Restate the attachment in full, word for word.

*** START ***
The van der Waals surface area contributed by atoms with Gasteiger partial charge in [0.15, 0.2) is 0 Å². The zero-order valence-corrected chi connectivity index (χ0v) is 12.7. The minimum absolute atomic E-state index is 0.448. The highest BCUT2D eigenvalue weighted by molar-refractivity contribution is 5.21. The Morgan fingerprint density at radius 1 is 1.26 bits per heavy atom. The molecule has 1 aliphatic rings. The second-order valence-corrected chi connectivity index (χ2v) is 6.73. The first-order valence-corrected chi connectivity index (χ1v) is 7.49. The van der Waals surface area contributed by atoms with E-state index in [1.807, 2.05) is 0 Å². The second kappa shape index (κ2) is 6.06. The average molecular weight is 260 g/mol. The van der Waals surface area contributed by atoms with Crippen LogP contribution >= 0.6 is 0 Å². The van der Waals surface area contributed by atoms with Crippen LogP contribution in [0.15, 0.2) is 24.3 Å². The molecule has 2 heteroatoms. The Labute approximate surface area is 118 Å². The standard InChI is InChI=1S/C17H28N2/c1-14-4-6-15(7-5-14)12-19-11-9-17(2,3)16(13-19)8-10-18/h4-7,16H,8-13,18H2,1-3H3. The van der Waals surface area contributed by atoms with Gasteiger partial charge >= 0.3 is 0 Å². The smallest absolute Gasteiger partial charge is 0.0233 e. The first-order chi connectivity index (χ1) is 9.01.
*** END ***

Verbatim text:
The van der Waals surface area contributed by atoms with Gasteiger partial charge in [0.15, 0.2) is 0 Å². The zero-order valence-corrected chi connectivity index (χ0v) is 12.7. The minimum absolute atomic E-state index is 0.448. The highest BCUT2D eigenvalue weighted by molar-refractivity contribution is 5.21. The Morgan fingerprint density at radius 1 is 1.26 bits per heavy atom. The molecule has 1 aliphatic rings. The second-order valence-corrected chi connectivity index (χ2v) is 6.73. The first-order valence-corrected chi connectivity index (χ1v) is 7.49. The van der Waals surface area contributed by atoms with E-state index in [1.807, 2.05) is 0 Å². The second kappa shape index (κ2) is 6.06. The average molecular weight is 260 g/mol. The van der Waals surface area contributed by atoms with Crippen LogP contribution >= 0.6 is 0 Å². The van der Waals surface area contributed by atoms with Crippen LogP contribution in [0.15, 0.2) is 24.3 Å². The molecule has 2 heteroatoms. The Labute approximate surface area is 118 Å². The standard InChI is InChI=1S/C17H28N2/c1-14-4-6-15(7-5-14)12-19-11-9-17(2,3)16(13-19)8-10-18/h4-7,16H,8-13,18H2,1-3H3. The van der Waals surface area contributed by atoms with Gasteiger partial charge >= 0.3 is 0 Å². The smallest absolute Gasteiger partial charge is 0.0233 e. The first-order chi connectivity index (χ1) is 9.01.